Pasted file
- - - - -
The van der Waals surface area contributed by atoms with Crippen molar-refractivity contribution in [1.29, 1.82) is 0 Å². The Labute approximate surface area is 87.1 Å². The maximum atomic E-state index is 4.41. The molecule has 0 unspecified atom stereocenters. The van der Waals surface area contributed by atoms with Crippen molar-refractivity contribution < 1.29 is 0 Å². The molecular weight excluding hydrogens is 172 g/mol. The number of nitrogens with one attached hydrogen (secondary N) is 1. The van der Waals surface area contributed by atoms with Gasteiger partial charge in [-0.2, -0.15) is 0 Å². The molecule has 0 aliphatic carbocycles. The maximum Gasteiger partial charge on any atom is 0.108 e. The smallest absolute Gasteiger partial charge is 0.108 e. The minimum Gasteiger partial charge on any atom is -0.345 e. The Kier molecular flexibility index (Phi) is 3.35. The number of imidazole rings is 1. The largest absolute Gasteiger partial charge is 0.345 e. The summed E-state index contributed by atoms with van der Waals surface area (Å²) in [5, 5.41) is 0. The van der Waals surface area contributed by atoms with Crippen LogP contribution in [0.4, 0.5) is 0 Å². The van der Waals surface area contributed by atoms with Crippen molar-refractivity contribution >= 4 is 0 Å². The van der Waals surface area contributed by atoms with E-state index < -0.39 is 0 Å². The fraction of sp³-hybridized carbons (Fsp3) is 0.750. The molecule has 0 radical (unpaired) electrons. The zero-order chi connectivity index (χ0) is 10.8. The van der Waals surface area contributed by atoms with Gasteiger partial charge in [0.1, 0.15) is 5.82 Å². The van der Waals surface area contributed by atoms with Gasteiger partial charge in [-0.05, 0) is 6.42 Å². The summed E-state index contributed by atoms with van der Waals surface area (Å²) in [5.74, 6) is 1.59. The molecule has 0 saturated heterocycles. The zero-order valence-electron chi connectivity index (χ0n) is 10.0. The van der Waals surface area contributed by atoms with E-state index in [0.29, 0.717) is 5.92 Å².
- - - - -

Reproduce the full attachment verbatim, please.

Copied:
The van der Waals surface area contributed by atoms with Crippen molar-refractivity contribution in [1.29, 1.82) is 0 Å². The Labute approximate surface area is 87.1 Å². The maximum atomic E-state index is 4.41. The molecule has 0 unspecified atom stereocenters. The van der Waals surface area contributed by atoms with Crippen molar-refractivity contribution < 1.29 is 0 Å². The molecular weight excluding hydrogens is 172 g/mol. The number of nitrogens with one attached hydrogen (secondary N) is 1. The van der Waals surface area contributed by atoms with Gasteiger partial charge in [-0.2, -0.15) is 0 Å². The molecule has 0 aliphatic carbocycles. The maximum Gasteiger partial charge on any atom is 0.108 e. The smallest absolute Gasteiger partial charge is 0.108 e. The minimum Gasteiger partial charge on any atom is -0.345 e. The Kier molecular flexibility index (Phi) is 3.35. The number of imidazole rings is 1. The largest absolute Gasteiger partial charge is 0.345 e. The summed E-state index contributed by atoms with van der Waals surface area (Å²) in [5, 5.41) is 0. The van der Waals surface area contributed by atoms with Crippen LogP contribution in [0.4, 0.5) is 0 Å². The van der Waals surface area contributed by atoms with Crippen molar-refractivity contribution >= 4 is 0 Å². The van der Waals surface area contributed by atoms with E-state index < -0.39 is 0 Å². The fraction of sp³-hybridized carbons (Fsp3) is 0.750. The molecule has 0 radical (unpaired) electrons. The zero-order chi connectivity index (χ0) is 10.8. The van der Waals surface area contributed by atoms with Gasteiger partial charge in [0.1, 0.15) is 5.82 Å². The van der Waals surface area contributed by atoms with Gasteiger partial charge in [-0.05, 0) is 6.42 Å². The summed E-state index contributed by atoms with van der Waals surface area (Å²) in [5.74, 6) is 1.59. The molecule has 0 saturated heterocycles. The zero-order valence-electron chi connectivity index (χ0n) is 10.0. The van der Waals surface area contributed by atoms with E-state index in [0.29, 0.717) is 5.92 Å².